Four of Pentacles
In a dark, dusty library there is a large clay pentacle, like a wheel. Books and a weak, spluttering candle stand in the background. A Fey, resigned and defeated, dressed in bright colours like a minstrel or jester, is seated on the immobile wheel. A thick chain, stronger than the Fey's puny musculature, imprisons him and chains him to the pentacle. Yet the key to the chain lies on the ground, in clear view, further away.
Avarice, jealousy, slave to riches, slave to one's habits.
This is a sad and gloomy image, in contrast to the general gaiety of the suit. The cheerfulness that should naturally arise and fill the air with voices and song is halted; attached to a weight too heavy to be carried, it is imprisoned. One sees the imprisonment is only an illusion, because although the Fey is incapable of seeing the solution, it is there, immediate and present. All he needs is to give up the connection to what is keeping him prisoner. The real sadness is not his imprisonment but his inability to see that freedom is just a step away.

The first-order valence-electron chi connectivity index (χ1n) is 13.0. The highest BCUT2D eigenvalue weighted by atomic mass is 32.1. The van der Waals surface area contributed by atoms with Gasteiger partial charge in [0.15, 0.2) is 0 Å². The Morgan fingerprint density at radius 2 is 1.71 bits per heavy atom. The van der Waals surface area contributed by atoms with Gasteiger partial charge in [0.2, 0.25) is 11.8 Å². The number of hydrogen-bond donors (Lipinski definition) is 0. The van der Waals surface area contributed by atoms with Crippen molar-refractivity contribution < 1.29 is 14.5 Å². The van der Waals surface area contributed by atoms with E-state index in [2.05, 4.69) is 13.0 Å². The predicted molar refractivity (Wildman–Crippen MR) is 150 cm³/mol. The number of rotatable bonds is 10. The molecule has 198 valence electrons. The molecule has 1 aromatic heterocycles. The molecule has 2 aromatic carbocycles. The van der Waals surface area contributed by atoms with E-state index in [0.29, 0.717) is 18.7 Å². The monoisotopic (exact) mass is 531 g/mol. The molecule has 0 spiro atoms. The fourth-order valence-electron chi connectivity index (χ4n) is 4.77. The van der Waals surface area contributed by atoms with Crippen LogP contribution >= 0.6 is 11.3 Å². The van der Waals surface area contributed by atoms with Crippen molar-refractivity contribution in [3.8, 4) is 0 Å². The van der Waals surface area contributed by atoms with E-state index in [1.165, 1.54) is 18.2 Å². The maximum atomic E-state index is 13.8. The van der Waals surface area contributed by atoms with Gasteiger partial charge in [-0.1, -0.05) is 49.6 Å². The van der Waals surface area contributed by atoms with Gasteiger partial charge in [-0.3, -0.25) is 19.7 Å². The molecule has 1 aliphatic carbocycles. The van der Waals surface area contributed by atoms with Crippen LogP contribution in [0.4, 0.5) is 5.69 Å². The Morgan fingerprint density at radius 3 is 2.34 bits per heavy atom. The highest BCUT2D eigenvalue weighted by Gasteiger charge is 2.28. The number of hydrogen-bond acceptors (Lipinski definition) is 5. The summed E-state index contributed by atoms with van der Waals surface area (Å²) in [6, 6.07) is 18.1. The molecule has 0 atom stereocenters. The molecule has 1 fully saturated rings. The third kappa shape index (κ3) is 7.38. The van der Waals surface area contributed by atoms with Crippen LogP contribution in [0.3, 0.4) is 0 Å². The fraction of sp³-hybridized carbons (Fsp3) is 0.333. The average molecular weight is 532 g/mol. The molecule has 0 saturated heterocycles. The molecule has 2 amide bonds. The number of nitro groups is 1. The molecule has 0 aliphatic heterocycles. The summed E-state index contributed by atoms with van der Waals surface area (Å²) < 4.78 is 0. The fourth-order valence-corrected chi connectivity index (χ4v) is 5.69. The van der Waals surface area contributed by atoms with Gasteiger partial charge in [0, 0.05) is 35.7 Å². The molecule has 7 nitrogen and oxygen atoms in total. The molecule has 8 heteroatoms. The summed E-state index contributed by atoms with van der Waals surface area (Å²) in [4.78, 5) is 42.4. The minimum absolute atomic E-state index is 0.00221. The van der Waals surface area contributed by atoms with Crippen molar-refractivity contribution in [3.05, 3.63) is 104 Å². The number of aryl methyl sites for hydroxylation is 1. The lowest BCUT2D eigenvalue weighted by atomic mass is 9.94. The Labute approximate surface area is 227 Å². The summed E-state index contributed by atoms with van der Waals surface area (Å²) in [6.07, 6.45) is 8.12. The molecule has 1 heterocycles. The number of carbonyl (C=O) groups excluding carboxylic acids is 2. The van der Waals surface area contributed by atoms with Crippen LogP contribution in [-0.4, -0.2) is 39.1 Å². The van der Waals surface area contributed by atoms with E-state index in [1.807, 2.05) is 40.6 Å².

The books indicate that avarice does not always refer to money, to wealth or possessions, but can concern everything.
The key and the chain indicate freedom and imprisonment.